A woman has filed an $11 million lawsuit against a Hamilton County,  Tennessee, sheriff's deputy for violating her civil rights by forcing her to be baptized during a traffic stop after conducting an invasive strip search.

According to the Chatanooga Times Free Press, deputy Daniel Wilkey was at a gas station where he observed a woman buying cigarettes and fuel. When she left, he followed her to her friend's driveway and stopped the car without justification, the lawsuit alleges. He then conducted a strip search for, what he later claimed, was a suspicion of methamphetamine possession, and searched her vehicle.

After a search of her vehicle revealed the butt of a marijuana cigarette, the lawsuit alleges that the deputy asked if she had been "saved" and that God was "talking to him during the vehicle search" and he "felt the Lord wanted him to baptize[her]."

He then told her to go inside her friend's house and grab two towels and that if she allowed him to baptize her he would only cite her for the marijuana and not take her to jail and that he would speak to the judge on her behalf. When she returned, he told her to follow him in her car and they went to a nearby boat ramp at which point another deputy, Jacob Goforth, joined them because Wilkey said "a witness must 'attest'" to the baptism.  He then dunked her in the water. The newspaper reports the weather on February 6 was 55 degrees.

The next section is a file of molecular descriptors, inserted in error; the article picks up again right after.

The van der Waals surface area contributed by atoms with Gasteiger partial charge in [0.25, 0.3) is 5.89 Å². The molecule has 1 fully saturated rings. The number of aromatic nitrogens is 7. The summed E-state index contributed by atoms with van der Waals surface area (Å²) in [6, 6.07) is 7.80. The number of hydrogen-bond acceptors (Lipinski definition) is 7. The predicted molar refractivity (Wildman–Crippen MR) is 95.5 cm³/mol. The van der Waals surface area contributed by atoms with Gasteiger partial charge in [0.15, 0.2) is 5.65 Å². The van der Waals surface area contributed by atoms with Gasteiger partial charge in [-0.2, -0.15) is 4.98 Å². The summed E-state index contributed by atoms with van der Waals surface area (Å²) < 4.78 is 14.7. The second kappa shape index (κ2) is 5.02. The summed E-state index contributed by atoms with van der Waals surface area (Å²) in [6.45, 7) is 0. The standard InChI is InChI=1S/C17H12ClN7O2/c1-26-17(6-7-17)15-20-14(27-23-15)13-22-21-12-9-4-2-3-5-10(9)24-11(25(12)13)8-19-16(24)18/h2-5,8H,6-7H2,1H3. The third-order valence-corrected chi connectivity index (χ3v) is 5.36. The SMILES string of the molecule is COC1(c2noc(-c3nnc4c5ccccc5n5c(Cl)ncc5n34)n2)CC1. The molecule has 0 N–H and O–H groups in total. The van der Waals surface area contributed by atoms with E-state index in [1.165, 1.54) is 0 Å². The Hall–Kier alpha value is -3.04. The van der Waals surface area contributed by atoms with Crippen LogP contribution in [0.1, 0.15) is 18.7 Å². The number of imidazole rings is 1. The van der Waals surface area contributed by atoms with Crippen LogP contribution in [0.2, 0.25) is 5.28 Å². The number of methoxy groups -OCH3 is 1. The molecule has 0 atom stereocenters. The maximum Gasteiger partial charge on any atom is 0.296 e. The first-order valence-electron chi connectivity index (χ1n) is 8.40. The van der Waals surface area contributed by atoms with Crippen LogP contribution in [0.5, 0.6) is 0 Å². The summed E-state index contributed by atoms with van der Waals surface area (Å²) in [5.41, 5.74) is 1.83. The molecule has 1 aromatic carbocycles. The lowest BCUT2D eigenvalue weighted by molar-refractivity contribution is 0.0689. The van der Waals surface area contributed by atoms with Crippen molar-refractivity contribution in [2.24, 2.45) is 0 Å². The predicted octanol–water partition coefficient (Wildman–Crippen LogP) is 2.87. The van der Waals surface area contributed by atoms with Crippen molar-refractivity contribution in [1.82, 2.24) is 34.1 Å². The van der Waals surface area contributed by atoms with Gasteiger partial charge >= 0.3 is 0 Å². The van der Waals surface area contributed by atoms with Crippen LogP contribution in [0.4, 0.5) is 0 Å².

On the same day the baptism suit was filed, the sheriff's department was sued for an additional $17 million for actions by Wilkey involving the alleged roadside beating and body cavity search of a passenger in a vehicle that he pulled over.

A coerced baptism by a law enforcement officer would constitute a significant religious liberty violation of both the Establishment Clause and Free Exercise Clause of the First Amendment of the U.S. Constitution in addition to state and local laws.


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